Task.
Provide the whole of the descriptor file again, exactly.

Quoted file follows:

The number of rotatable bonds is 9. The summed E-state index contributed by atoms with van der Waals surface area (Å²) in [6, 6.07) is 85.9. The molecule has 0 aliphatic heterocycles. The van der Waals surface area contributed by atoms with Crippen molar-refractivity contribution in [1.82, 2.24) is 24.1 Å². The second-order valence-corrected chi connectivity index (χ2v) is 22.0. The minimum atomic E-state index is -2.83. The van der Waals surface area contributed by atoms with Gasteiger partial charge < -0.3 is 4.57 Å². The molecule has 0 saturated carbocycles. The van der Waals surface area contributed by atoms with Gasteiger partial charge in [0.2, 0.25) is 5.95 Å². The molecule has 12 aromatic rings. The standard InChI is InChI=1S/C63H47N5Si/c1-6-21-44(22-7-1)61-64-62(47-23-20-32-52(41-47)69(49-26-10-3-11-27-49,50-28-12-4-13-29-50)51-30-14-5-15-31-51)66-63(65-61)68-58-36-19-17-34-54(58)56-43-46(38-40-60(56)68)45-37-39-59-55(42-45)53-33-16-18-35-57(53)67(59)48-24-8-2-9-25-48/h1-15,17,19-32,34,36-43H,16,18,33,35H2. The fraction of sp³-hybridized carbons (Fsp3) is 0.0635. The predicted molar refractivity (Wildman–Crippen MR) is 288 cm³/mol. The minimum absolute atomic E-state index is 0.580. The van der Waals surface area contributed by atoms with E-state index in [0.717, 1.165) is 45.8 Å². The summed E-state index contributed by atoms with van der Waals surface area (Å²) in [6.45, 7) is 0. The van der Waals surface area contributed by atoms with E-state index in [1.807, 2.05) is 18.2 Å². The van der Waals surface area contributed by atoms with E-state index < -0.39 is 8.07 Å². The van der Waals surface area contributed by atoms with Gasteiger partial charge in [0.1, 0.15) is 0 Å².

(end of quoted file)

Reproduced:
The number of rotatable bonds is 9. The summed E-state index contributed by atoms with van der Waals surface area (Å²) in [6, 6.07) is 85.9. The molecule has 0 aliphatic heterocycles. The van der Waals surface area contributed by atoms with Crippen molar-refractivity contribution in [1.82, 2.24) is 24.1 Å². The second-order valence-corrected chi connectivity index (χ2v) is 22.0. The minimum atomic E-state index is -2.83. The van der Waals surface area contributed by atoms with Gasteiger partial charge < -0.3 is 4.57 Å². The molecule has 0 saturated carbocycles. The van der Waals surface area contributed by atoms with Gasteiger partial charge in [0.2, 0.25) is 5.95 Å². The molecule has 12 aromatic rings. The standard InChI is InChI=1S/C63H47N5Si/c1-6-21-44(22-7-1)61-64-62(47-23-20-32-52(41-47)69(49-26-10-3-11-27-49,50-28-12-4-13-29-50)51-30-14-5-15-31-51)66-63(65-61)68-58-36-19-17-34-54(58)56-43-46(38-40-60(56)68)45-37-39-59-55(42-45)53-33-16-18-35-57(53)67(59)48-24-8-2-9-25-48/h1-15,17,19-32,34,36-43H,16,18,33,35H2. The fraction of sp³-hybridized carbons (Fsp3) is 0.0635. The predicted molar refractivity (Wildman–Crippen MR) is 288 cm³/mol. The minimum absolute atomic E-state index is 0.580. The van der Waals surface area contributed by atoms with E-state index in [0.717, 1.165) is 45.8 Å². The summed E-state index contributed by atoms with van der Waals surface area (Å²) in [6.45, 7) is 0. The van der Waals surface area contributed by atoms with E-state index in [1.807, 2.05) is 18.2 Å². The van der Waals surface area contributed by atoms with E-state index < -0.39 is 8.07 Å². The van der Waals surface area contributed by atoms with Gasteiger partial charge in [0.1, 0.15) is 0 Å².